Drew Lock is coming off his worst game as a pro. In the Denver Broncos’ 43-16 loss to the Kansas City Chiefs, Lock struggled in the cold weather and snow. In what was his ninth NFL start and eighth full game as a starter, Lock looked spooked and rattled, which led to some regressive tendencies and two interceptions, one of which was a pick-six.
After the game, Lock resolved to learn from his poor performance against the Chiefs and improve but by that point, many in Broncos Country had hit the panic button already and were bailing off the Lock train as quickly as they jumped on. As the Broncos’ starting quarterback, he definitely earned the cacophony of criticism that has since come his way from local and national media alike.
Right now, especially to fans, it feels like Week 7 sums up everything Lock is and will ever be. To Broncos’ GM John Elway, he’s taking the long-view and Lock’s performance in stride as a Hall-of-Fame quarterback who played 16 years in the NFL himself.
While Elway was certainly disappointed to see Lock struggle in an important AFC West game, he recognizes that Sunday’s loss should be viewed as a massive learning experience that Lock, and his young offensive teammates, can grow from.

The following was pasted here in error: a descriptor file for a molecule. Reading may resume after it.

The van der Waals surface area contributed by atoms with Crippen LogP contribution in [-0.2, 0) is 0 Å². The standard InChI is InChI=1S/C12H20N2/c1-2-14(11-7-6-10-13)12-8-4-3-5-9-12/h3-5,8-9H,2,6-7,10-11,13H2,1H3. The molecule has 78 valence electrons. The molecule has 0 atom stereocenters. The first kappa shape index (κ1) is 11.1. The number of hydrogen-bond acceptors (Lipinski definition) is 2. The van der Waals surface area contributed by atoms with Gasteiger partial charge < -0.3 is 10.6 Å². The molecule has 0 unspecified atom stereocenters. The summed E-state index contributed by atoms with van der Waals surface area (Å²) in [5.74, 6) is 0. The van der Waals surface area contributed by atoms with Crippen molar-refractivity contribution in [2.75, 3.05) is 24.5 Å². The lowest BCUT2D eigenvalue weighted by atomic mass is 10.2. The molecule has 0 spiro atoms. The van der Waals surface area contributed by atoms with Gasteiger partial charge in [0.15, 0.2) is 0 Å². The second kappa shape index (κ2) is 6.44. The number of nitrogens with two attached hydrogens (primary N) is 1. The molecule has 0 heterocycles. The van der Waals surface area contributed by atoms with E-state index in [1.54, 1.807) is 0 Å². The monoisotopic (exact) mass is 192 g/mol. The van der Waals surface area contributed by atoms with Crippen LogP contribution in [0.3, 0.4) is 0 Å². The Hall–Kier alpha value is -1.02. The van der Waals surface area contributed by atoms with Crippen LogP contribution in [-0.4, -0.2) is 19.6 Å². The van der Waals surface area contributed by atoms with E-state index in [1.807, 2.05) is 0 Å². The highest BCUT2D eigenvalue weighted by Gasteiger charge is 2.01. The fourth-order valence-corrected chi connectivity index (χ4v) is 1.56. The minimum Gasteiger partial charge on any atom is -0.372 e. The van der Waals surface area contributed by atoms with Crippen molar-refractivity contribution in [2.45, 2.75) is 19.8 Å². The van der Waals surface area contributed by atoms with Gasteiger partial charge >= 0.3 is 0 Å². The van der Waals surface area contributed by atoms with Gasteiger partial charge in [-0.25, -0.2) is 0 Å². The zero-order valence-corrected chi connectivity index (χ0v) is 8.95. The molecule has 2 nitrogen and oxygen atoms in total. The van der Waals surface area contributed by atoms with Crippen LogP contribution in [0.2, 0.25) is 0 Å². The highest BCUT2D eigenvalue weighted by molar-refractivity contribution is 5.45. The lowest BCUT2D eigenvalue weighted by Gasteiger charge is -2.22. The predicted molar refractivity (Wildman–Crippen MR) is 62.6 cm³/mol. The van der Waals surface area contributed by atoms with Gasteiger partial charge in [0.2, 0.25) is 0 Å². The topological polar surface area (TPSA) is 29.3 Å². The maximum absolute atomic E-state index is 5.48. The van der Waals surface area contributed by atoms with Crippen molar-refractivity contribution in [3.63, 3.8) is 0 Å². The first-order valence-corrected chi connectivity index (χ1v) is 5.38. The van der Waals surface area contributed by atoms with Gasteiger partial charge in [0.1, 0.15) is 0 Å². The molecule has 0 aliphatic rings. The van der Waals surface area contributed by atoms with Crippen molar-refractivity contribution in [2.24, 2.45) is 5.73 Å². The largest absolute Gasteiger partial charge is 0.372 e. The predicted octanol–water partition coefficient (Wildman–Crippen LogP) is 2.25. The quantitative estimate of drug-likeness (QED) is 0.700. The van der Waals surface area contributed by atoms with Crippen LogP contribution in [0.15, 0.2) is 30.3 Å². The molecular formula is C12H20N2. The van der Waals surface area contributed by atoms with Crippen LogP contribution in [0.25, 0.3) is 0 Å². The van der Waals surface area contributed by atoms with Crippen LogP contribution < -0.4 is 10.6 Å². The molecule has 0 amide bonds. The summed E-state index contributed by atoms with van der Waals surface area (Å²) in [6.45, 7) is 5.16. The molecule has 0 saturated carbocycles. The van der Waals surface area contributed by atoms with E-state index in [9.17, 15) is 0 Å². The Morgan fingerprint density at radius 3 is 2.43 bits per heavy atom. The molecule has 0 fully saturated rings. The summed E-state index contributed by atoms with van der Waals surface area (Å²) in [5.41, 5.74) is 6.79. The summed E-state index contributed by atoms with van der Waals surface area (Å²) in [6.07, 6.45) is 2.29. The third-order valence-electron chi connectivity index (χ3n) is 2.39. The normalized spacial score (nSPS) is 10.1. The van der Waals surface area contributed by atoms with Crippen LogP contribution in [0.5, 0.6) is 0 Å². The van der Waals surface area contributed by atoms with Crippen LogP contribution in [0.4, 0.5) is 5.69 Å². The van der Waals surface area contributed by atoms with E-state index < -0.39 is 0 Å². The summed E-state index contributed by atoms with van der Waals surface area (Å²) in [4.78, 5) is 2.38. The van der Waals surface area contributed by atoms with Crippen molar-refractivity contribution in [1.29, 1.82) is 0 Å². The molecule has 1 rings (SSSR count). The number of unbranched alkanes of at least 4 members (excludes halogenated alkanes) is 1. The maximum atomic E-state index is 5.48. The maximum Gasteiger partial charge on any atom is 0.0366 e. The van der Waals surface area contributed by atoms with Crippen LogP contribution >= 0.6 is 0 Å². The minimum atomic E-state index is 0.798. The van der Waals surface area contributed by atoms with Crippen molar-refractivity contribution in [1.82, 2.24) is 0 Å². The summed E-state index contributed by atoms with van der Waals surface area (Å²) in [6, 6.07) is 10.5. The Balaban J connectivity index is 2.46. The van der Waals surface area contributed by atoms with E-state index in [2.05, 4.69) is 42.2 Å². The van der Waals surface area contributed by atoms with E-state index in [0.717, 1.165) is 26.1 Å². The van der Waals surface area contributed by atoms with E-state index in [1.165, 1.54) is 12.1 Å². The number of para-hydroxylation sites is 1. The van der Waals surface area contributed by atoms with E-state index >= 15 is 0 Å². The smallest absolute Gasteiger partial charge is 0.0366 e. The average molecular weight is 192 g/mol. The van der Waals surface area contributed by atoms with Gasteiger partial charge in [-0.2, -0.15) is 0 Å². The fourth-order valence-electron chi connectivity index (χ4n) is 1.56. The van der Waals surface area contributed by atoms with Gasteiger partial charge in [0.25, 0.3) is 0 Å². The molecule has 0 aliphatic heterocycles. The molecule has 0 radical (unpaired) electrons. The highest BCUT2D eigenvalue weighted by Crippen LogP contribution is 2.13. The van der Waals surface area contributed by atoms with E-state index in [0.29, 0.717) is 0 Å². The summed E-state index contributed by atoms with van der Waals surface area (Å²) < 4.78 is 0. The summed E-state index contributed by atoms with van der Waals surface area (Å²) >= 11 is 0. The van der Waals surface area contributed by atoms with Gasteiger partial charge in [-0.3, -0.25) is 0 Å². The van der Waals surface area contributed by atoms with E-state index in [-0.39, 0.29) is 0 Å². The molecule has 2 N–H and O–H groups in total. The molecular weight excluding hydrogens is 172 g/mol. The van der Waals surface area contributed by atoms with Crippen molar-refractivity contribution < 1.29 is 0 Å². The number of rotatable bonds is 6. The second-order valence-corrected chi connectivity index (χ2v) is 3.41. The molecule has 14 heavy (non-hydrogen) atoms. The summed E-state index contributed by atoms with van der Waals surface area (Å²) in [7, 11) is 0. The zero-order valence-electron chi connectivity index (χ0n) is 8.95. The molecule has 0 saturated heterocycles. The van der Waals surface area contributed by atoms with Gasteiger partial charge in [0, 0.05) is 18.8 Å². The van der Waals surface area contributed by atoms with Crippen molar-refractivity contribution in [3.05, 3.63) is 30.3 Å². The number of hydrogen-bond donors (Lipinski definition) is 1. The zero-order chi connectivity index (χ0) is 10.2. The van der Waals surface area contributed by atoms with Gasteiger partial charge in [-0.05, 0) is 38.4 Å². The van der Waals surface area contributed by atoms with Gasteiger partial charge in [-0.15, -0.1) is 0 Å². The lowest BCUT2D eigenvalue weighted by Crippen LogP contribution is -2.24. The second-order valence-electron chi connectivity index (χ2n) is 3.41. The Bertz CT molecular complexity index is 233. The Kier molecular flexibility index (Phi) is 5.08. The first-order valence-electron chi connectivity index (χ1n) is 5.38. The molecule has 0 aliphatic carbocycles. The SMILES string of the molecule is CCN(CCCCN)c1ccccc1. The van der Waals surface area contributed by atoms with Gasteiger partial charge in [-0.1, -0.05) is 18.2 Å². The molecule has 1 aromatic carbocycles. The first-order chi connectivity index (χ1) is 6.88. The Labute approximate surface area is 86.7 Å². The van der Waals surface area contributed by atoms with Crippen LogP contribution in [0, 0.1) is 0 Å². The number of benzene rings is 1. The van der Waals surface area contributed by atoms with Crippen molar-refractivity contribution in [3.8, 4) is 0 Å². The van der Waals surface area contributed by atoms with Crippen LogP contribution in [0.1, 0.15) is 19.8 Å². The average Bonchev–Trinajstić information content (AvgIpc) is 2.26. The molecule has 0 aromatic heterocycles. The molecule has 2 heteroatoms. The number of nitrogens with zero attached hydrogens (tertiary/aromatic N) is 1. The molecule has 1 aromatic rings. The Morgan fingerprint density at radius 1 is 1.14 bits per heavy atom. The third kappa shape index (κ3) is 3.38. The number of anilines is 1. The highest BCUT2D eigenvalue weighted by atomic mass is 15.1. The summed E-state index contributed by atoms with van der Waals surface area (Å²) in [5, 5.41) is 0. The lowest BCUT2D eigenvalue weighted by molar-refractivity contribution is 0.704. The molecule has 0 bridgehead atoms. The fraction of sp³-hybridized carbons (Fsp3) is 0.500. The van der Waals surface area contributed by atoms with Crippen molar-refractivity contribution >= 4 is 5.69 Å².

“It’s always hard, when you get frustrated like that, knowing that we’re going against the defending World Champs, which is a great football team, and knowing that it was a big game for us,” Elway told Phil Milani of the team website. “I think it’s going to be a good learning experience about how you handle big games. The fact is, you still have to go in and stay within yourself, go through your progressions and let things happen, and not try to make things happen. It’ll be a good learning experience for Drew, as well as our football team, and realize that we cannot make the mistakes that we made. We’ve got to play better [on] special teams and we can’t afford to make the mistakes we made offensively, even though we played well defensively. It’s just a good learning experience for us, as well as Drew.”